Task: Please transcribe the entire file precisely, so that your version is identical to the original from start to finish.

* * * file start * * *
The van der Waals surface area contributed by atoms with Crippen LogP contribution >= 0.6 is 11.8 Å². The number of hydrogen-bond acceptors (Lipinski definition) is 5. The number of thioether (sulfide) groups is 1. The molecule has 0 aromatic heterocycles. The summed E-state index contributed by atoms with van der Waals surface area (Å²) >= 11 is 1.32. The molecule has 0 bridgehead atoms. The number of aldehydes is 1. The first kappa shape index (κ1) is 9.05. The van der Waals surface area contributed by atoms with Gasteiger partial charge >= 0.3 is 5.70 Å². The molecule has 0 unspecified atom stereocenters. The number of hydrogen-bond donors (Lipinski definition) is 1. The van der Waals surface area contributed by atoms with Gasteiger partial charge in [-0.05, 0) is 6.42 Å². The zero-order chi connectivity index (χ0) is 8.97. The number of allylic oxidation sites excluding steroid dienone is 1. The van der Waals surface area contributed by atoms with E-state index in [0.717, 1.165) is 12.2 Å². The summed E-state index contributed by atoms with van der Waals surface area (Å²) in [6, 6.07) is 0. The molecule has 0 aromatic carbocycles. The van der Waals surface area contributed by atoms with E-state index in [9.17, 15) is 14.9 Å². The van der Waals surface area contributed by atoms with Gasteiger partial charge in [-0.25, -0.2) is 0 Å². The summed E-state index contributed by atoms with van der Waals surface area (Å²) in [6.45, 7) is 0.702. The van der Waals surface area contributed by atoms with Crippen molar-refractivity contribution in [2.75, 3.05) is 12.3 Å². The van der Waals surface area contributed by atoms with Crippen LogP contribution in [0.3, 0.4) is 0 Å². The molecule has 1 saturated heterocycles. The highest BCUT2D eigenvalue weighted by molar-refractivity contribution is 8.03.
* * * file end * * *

The van der Waals surface area contributed by atoms with Crippen LogP contribution >= 0.6 is 11.8 Å². The number of hydrogen-bond acceptors (Lipinski definition) is 5. The number of thioether (sulfide) groups is 1. The molecule has 0 aromatic heterocycles. The summed E-state index contributed by atoms with van der Waals surface area (Å²) >= 11 is 1.32. The molecule has 0 bridgehead atoms. The number of aldehydes is 1. The first kappa shape index (κ1) is 9.05. The van der Waals surface area contributed by atoms with Gasteiger partial charge >= 0.3 is 5.70 Å². The molecule has 0 unspecified atom stereocenters. The number of hydrogen-bond donors (Lipinski definition) is 1. The van der Waals surface area contributed by atoms with Gasteiger partial charge in [-0.05, 0) is 6.42 Å². The zero-order chi connectivity index (χ0) is 8.97. The number of allylic oxidation sites excluding steroid dienone is 1. The van der Waals surface area contributed by atoms with E-state index in [0.717, 1.165) is 12.2 Å². The summed E-state index contributed by atoms with van der Waals surface area (Å²) in [6, 6.07) is 0. The molecule has 0 aromatic carbocycles. The van der Waals surface area contributed by atoms with E-state index in [9.17, 15) is 14.9 Å². The van der Waals surface area contributed by atoms with Gasteiger partial charge in [-0.25, -0.2) is 0 Å². The summed E-state index contributed by atoms with van der Waals surface area (Å²) in [6.45, 7) is 0.702. The van der Waals surface area contributed by atoms with Crippen molar-refractivity contribution in [2.75, 3.05) is 12.3 Å². The van der Waals surface area contributed by atoms with Crippen LogP contribution in [0.3, 0.4) is 0 Å². The molecule has 1 saturated heterocycles. The highest BCUT2D eigenvalue weighted by molar-refractivity contribution is 8.03.